Error parsing XSLT file: \xslt\FacebookOpenGraph.xslt Ford Ranger facelift Test Drive Review
Cookies on Businesscar

We use cookies to ensure that we give you the best experience on our website. If you continue without changing your settings, we will assume that you are happy to receive all cookies on the Business Car website. However, if you would like to, you can change your cookies at any time

BusinessCar magazine website email Awards mobile

The start point for the best source of fleet information

Ford Ranger facelift Test Drive Review

Date: 08 March 2016   |   Author: James Dallas

Category: Pick-up
Price (excl. VAT): £23,795
Key rival: Mitsubishi L200
On sale: January 2016

Ford has given its Ranger pick-up a mid-life facelift, and the redesigned grille, sharper lines in the bonnet, slimmer and more rectangular headlights, plus bigger blue oval badge, make the truck even more muscular. The interior, meanwhile is classier now, although it wasn't shabby before.

This incarnation not only has to compete with the new Mitsubishi L200 and Nissan Navara as well as the forthcoming Toyota Hilux, VW Amarok and debut trucks from Renault, Mercedes and Fiat Professional, it also has to maintain the impressive momentum it has generated over the past four years.

According to the manufacturer, the previous version hit 8033 sales in 2015 - up from 5500 in 2014 - 4310 in 2013 and 3000 in its debut year of 2012.

The line-up consists of XL, XLT, Limited and Wildtrak trim levels with prices going from £17,795, excluding VAT as is the case with all prices quoted here, for the XL 4x2 Super Cab to £26,245 for the Wildtrak automatic.

The model is available in Regular, Super and Double-cab formats, but the Regular XL is now only offered as a 4x4 and thus has a slightly higher price tag than the entry-level 4x2 Super Cab.

The Wildtrak retains its 200hp 3.2-litre powertrain, albeit with tweaks to improve efficiency, but the rest of the line-up gets the new 160hp 2.2 engine to replace the 125hp and 150hp units in the pre-facelifted Ranger.

The brand claims to have improved efficiency by up to 17% with the introduction of stop-start, new final-drive ratios and electric power-assisted steering.

The new 160hp TDCi achieves an official range best of 43.5mpg and 171g/km of CO2 - when combined with the Eco Axle that cuts towing capacity to 1800kg - compare with the previous range best of 36.2mpg and 206g/km. If you want the 3500kg towing limit, which remains class-leading along with the Isuzu D-max and Nissan Navara, then you will sacrifice 3.7mpg in fuel efficiency.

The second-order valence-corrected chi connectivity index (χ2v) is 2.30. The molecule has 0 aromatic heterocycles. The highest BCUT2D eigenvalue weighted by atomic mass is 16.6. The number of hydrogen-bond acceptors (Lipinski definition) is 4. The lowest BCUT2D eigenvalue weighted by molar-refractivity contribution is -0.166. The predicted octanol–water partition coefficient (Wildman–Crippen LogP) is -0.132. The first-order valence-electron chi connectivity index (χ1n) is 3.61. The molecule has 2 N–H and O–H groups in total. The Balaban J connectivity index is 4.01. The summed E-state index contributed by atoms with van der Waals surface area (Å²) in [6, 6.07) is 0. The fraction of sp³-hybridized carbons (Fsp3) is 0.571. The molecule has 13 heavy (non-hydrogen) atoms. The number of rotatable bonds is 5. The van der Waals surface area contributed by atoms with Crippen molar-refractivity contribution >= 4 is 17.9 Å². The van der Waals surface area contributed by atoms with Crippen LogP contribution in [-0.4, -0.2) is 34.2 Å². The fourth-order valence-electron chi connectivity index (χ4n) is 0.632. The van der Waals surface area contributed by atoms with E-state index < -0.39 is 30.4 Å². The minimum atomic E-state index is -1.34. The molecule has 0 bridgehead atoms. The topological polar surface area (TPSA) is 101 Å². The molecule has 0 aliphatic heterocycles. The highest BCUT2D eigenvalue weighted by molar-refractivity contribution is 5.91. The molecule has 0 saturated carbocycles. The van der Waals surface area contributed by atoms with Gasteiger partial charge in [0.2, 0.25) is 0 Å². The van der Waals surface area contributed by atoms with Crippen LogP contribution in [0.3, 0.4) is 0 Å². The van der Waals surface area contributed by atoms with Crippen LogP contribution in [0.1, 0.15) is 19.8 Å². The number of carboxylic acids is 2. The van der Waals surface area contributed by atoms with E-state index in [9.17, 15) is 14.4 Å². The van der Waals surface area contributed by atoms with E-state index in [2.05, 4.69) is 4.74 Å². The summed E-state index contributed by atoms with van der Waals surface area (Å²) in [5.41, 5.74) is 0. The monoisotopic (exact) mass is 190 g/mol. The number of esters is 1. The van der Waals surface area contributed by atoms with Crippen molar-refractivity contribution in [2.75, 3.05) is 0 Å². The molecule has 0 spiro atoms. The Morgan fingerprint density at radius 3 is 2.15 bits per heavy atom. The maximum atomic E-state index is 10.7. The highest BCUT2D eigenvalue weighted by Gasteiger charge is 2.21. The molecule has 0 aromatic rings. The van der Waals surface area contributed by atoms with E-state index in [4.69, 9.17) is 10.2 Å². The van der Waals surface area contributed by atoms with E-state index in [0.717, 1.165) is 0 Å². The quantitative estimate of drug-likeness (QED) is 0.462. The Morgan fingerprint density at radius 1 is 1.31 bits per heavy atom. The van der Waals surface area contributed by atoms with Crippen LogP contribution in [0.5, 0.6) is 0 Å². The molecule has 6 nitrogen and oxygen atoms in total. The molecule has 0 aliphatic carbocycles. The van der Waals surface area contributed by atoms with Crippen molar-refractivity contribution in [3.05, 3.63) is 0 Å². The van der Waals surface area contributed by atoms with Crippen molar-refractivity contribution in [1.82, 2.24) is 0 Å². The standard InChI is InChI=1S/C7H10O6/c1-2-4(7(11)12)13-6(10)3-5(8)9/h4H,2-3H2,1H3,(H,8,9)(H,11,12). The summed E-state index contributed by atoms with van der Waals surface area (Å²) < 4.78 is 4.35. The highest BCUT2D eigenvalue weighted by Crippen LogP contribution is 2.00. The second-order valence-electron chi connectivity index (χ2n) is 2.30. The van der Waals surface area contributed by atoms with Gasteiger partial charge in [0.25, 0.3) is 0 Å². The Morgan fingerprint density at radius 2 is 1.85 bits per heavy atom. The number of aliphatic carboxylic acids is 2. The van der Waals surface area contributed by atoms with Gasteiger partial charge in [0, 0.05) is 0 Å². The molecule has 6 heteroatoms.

As it's unlikely many operators would want to halve their towing capability, this means the official figures of 39.8mpg and 185g/km fall short of the Navara's 44.1mpg and 167g/km, and the 42.8mpg and 169g/km of Mitsubishi's L200.

We drove the double-cabbed Ranger in the Limited trim that sits beneath the Wildtrak halo model, but is the highest-specced of the 160hp-powered versions.

These two models are expected to take about four out of five sales. Our truck had the six-speed manual gearbox that Ford says is likely to be about twice as popular as the six-speed automatic alternative.
At £23,795, the Limited is a bit more expensive than the N-Connecta, the second top model out of five in the Nissan Navara range, which comes in at £22,793.

The 190hp 2.3 N-Connecta also gets touchscreen satnav and a colour reversing camera, both of which are only included as standard on the Ranger's Wildtrak trim. A reversing camera is available as a £250 option on the Limited and satnav can be added for £350.

The 178hp 2.4 Warrior, which sits below the Barbarian in the Mitsubishi L200 range, also gets satnav and a rear-view camera included in its £23,049 price tag, although it does not have touchscreen controls and the reversing camera does not come with an audible alert.

But the Ranger Limited's cabin certainly doesn't have a Spartan feel and features include a coolbox in the centre console, the Sync 2 connectivity system (with eight-inch touchscreen), a heated driver's seat and rear parking sensors. The exterior includes privacy glass for the rear windows plus 17-inch alloys.

The Limited has a payload capacity of 1092kg, a slight advantage compared with the Warrior's 1045kg and the N-Connecta's 1047kg.

The Limited is an extremely competent off-roader with 4x4 available in both high and low-range gearing, for tougher conditions. But for tackling the most extreme off-road conditions then the Mitsubishi L200's Super Select 4WD-II system beats anything else on the pick-up market.

In 2WD the Limited handles at least as well as any rival on-road, whether tackling country lanes, B-roads or motorways. The steering is true and offers plenty of feedback, the gear lever is positioned within the most comfortable reach, and the changes are sharp and precise.

Body roll when cornering is well controlled, and the all-round sure-footedness inspires confidence. Our only criticisms would be that engine noise could be intrusive when accelerating and, without a load in the back, the ride tended to be bouncy over rougher road surfaces.

Power delivery from the 160hp engine is generous and we cannot imagine that this would diminish greatly with a load on board, which could make it difficult to justify opting for the 200hp 3.2-litre drivetrain that is available with the Limited and is the only engine offered on the Wildtrak.

Ford Ranger Limited 2.2 TDCi

Model price range (excl. VAT) £17,795-£26,245
Insurance group 12E
Warranty 5yrs/60,000mls
Service intervals 2yrs/20,000mls
Load bay length 1549mm
Min/max load bay width 1139mm/1560mm
Gross payload 1098kg
Engine size/power 2198cc/160hp
Fuel consumption 39.8mpg
CO2 185g/km


A fine all-rounder that comes top for driveability
  • Best-handling pick-up
  • Decent new engine
  • Good standard kit
  • Efficiency isn't quite up with the class best